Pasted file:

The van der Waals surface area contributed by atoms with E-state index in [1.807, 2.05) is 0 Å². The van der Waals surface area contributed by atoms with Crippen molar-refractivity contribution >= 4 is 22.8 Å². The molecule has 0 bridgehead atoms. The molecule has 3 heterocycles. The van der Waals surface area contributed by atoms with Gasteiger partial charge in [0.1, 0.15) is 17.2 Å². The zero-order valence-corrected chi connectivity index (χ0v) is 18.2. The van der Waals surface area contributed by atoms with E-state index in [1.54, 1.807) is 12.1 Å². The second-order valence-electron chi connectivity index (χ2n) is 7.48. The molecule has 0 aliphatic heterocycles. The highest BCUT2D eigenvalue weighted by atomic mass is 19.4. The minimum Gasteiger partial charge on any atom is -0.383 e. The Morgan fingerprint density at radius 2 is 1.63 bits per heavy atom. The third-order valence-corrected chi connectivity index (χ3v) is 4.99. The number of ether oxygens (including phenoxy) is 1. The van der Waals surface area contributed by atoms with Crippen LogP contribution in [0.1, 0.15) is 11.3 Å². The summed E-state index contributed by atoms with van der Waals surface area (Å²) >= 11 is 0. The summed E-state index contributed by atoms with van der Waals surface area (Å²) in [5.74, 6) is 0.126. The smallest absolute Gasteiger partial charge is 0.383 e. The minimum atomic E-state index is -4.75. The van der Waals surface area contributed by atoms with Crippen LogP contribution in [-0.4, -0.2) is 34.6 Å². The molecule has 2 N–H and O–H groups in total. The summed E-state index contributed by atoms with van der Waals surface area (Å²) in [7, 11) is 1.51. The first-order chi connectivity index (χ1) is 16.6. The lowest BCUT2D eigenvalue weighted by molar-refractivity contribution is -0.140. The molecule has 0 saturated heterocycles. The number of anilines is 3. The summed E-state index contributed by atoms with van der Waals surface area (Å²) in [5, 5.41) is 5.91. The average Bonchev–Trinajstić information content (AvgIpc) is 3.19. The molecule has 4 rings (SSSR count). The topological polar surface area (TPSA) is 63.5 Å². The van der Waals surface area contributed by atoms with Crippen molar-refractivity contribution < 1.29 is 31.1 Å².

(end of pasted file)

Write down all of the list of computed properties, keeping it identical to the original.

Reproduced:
The van der Waals surface area contributed by atoms with E-state index in [1.807, 2.05) is 0 Å². The van der Waals surface area contributed by atoms with Crippen molar-refractivity contribution >= 4 is 22.8 Å². The molecule has 0 bridgehead atoms. The molecule has 3 heterocycles. The van der Waals surface area contributed by atoms with Gasteiger partial charge in [0.1, 0.15) is 17.2 Å². The zero-order valence-corrected chi connectivity index (χ0v) is 18.2. The van der Waals surface area contributed by atoms with E-state index in [1.54, 1.807) is 12.1 Å². The second-order valence-electron chi connectivity index (χ2n) is 7.48. The molecule has 0 aliphatic heterocycles. The highest BCUT2D eigenvalue weighted by atomic mass is 19.4. The minimum Gasteiger partial charge on any atom is -0.383 e. The Morgan fingerprint density at radius 2 is 1.63 bits per heavy atom. The third-order valence-corrected chi connectivity index (χ3v) is 4.99. The number of ether oxygens (including phenoxy) is 1. The van der Waals surface area contributed by atoms with Crippen LogP contribution in [0.1, 0.15) is 11.3 Å². The summed E-state index contributed by atoms with van der Waals surface area (Å²) >= 11 is 0. The summed E-state index contributed by atoms with van der Waals surface area (Å²) in [5.74, 6) is 0.126. The smallest absolute Gasteiger partial charge is 0.383 e. The minimum atomic E-state index is -4.75. The van der Waals surface area contributed by atoms with Crippen LogP contribution in [-0.4, -0.2) is 34.6 Å². The molecule has 2 N–H and O–H groups in total. The summed E-state index contributed by atoms with van der Waals surface area (Å²) in [7, 11) is 1.51. The first-order chi connectivity index (χ1) is 16.6. The lowest BCUT2D eigenvalue weighted by molar-refractivity contribution is -0.140. The molecule has 0 saturated heterocycles. The number of anilines is 3. The summed E-state index contributed by atoms with van der Waals surface area (Å²) in [5, 5.41) is 5.91. The average Bonchev–Trinajstić information content (AvgIpc) is 3.19. The molecule has 4 rings (SSSR count). The topological polar surface area (TPSA) is 63.5 Å². The van der Waals surface area contributed by atoms with Crippen molar-refractivity contribution < 1.29 is 31.1 Å².